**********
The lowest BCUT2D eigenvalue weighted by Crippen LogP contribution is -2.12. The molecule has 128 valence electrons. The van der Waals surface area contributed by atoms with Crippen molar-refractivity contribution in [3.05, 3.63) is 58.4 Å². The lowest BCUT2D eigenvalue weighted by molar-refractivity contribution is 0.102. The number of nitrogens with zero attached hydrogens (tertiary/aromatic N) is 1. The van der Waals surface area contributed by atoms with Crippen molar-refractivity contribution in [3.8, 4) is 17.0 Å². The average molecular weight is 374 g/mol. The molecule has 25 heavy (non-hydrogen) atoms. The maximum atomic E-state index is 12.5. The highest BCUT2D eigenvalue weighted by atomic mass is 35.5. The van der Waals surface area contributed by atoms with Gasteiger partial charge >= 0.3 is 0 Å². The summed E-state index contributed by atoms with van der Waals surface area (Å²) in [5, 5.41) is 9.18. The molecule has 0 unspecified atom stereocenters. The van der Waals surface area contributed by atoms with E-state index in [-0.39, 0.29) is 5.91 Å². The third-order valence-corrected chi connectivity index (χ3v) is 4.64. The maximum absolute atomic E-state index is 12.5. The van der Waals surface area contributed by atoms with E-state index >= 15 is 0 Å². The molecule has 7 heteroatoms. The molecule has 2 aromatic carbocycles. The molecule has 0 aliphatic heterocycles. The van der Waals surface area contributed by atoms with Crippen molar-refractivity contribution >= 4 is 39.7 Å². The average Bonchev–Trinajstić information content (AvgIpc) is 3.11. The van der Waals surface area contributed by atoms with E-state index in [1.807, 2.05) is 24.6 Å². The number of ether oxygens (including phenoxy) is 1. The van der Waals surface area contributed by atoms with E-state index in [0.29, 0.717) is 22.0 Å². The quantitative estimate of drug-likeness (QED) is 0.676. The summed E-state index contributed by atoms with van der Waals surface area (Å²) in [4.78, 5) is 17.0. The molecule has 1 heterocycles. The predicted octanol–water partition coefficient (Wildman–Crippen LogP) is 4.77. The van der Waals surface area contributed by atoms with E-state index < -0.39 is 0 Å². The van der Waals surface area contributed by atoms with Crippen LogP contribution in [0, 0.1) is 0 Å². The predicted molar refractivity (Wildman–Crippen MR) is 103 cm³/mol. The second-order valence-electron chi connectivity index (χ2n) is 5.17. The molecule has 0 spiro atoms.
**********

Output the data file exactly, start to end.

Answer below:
The lowest BCUT2D eigenvalue weighted by Crippen LogP contribution is -2.12. The molecule has 128 valence electrons. The van der Waals surface area contributed by atoms with Crippen molar-refractivity contribution in [3.05, 3.63) is 58.4 Å². The lowest BCUT2D eigenvalue weighted by molar-refractivity contribution is 0.102. The number of nitrogens with zero attached hydrogens (tertiary/aromatic N) is 1. The van der Waals surface area contributed by atoms with Crippen molar-refractivity contribution in [3.8, 4) is 17.0 Å². The average molecular weight is 374 g/mol. The molecule has 25 heavy (non-hydrogen) atoms. The maximum atomic E-state index is 12.5. The highest BCUT2D eigenvalue weighted by atomic mass is 35.5. The van der Waals surface area contributed by atoms with Gasteiger partial charge >= 0.3 is 0 Å². The summed E-state index contributed by atoms with van der Waals surface area (Å²) in [5, 5.41) is 9.18. The molecule has 0 unspecified atom stereocenters. The van der Waals surface area contributed by atoms with E-state index in [-0.39, 0.29) is 5.91 Å². The third-order valence-corrected chi connectivity index (χ3v) is 4.64. The maximum absolute atomic E-state index is 12.5. The van der Waals surface area contributed by atoms with E-state index >= 15 is 0 Å². The molecule has 7 heteroatoms. The molecule has 2 aromatic carbocycles. The molecule has 0 aliphatic heterocycles. The van der Waals surface area contributed by atoms with Crippen molar-refractivity contribution >= 4 is 39.7 Å². The average Bonchev–Trinajstić information content (AvgIpc) is 3.11. The van der Waals surface area contributed by atoms with E-state index in [1.807, 2.05) is 24.6 Å². The number of ether oxygens (including phenoxy) is 1. The van der Waals surface area contributed by atoms with E-state index in [0.29, 0.717) is 22.0 Å². The quantitative estimate of drug-likeness (QED) is 0.676. The summed E-state index contributed by atoms with van der Waals surface area (Å²) in [4.78, 5) is 17.0. The molecule has 1 heterocycles. The predicted octanol–water partition coefficient (Wildman–Crippen LogP) is 4.77. The van der Waals surface area contributed by atoms with E-state index < -0.39 is 0 Å². The van der Waals surface area contributed by atoms with Crippen LogP contribution in [0, 0.1) is 0 Å². The predicted molar refractivity (Wildman–Crippen MR) is 103 cm³/mol. The second-order valence-electron chi connectivity index (χ2n) is 5.17. The molecule has 0 spiro atoms.